The effects were about on par with the last one. No…actually they were better. Thanks to Bebop and Rocksteady. They *really* got these two right. The transformation was really well done and their overall animation and interaction with the world around them was just as well done. The Turtles looked good.  Krang was definitely a more modern take on him, pretty sure I saw this variant in an amv, but the core principles of him were there. The look of the head on the robot made me smile. Seeing the Technodrome made me smile. There was a lot in this department that did bring the nostalgia back. Sadly the camera work took me out of it since I could barely tell what was happening. I also get the sense as I picked on the director earlier some scenes were clearly directed differently. The Garbage Truck scene good. Others…not so much. I am also reminded of the 90’s movies where they were told the Turtles couldn’t actually use their weapons, which more or less showed up here too. There’s a few moments, but not nearly enough.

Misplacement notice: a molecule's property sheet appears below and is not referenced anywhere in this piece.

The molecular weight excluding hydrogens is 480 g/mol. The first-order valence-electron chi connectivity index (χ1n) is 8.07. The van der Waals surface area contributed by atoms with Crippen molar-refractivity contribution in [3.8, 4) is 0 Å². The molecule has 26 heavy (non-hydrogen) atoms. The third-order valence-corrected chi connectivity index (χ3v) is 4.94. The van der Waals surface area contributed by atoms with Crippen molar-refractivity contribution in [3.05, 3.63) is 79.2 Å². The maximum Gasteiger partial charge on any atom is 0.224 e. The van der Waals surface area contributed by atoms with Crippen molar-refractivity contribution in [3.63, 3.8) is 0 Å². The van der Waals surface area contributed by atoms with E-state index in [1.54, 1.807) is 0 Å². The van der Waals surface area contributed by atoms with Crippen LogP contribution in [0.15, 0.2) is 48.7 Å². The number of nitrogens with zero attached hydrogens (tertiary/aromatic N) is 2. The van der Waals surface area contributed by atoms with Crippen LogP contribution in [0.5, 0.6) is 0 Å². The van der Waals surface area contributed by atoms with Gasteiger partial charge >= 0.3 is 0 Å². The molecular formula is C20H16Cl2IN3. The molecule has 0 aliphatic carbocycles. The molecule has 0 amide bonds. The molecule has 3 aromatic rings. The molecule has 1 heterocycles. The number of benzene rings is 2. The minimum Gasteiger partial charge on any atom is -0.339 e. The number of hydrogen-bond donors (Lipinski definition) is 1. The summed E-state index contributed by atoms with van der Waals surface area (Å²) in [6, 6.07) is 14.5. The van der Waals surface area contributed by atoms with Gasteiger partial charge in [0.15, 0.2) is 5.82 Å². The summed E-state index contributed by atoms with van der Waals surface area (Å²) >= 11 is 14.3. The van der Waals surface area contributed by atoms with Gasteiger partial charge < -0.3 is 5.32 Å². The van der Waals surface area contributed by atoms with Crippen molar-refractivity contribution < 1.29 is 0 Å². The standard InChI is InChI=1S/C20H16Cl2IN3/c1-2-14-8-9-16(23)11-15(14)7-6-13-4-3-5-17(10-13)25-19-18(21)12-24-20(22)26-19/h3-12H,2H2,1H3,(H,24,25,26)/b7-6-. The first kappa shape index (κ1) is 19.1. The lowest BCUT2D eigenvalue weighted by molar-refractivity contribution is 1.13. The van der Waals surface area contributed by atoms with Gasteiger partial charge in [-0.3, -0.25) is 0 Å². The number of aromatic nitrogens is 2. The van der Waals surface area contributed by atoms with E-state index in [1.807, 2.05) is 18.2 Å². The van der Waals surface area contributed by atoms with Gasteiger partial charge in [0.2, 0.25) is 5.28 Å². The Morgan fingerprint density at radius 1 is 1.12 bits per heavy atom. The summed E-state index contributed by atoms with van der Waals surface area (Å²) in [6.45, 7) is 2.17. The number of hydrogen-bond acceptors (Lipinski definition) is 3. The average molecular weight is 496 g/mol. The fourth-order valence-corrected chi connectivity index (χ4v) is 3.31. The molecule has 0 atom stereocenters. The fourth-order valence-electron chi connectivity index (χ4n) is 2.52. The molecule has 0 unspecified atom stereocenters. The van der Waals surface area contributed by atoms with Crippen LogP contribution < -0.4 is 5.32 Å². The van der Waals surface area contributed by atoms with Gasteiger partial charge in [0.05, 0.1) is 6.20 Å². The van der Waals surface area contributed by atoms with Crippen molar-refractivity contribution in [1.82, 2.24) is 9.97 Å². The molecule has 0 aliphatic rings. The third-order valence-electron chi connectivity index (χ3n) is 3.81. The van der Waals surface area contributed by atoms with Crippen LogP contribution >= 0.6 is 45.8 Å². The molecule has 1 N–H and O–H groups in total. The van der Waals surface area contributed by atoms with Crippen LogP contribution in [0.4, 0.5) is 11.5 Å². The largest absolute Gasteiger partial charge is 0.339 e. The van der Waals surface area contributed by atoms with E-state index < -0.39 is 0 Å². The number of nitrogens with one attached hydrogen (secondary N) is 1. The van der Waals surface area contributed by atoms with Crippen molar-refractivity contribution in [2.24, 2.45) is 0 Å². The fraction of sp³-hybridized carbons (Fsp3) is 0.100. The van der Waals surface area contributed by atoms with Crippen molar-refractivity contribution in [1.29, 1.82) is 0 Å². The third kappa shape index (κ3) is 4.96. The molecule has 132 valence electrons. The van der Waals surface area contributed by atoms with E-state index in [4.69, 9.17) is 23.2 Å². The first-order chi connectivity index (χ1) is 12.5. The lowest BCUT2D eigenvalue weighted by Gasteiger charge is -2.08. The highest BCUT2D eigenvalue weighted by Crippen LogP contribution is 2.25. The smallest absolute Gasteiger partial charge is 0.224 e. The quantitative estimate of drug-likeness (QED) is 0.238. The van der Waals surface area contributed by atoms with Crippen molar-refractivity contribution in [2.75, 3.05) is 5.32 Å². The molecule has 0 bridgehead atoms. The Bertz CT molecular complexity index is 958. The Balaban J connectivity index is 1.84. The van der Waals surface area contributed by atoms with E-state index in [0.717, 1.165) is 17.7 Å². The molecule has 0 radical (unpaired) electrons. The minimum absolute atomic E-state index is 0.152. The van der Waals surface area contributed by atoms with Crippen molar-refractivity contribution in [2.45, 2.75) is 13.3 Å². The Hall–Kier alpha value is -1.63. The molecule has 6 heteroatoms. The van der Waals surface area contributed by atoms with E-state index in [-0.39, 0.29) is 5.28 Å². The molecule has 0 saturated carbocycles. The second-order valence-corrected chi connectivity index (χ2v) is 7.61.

TL;DR?

This one wasn’t for me. I know this. There were moments and plenty of them that were, but overall this is definitely a kids film. There’s an 11 year old girl me who would eat this up. Hell even maybe 15 year old me would. It’s an ok film on the very low end of ok as an adult. As a kid? It’s above average but that’s about it. That’s it, the TMNT 2 review. It’s better than what we got in the 90s, but that is faint praise.

Should you see it?

Well since this review is about 5 days late, you probably already have or aren’t going to anyway. Short answer: Unless you are a die hard Turtle fan, nah. It’ll be fine on Netflix or HBO. If you’ve got kids who want to see it it won’t be *that* painful for you..

Will I buy it?

My magic 8 ball says undecided. Ask later. Probably not though. I’ve gotten pickier about what I put in the collection since I ran out of space.

Stay tuned, tomorrow comes Warcraft!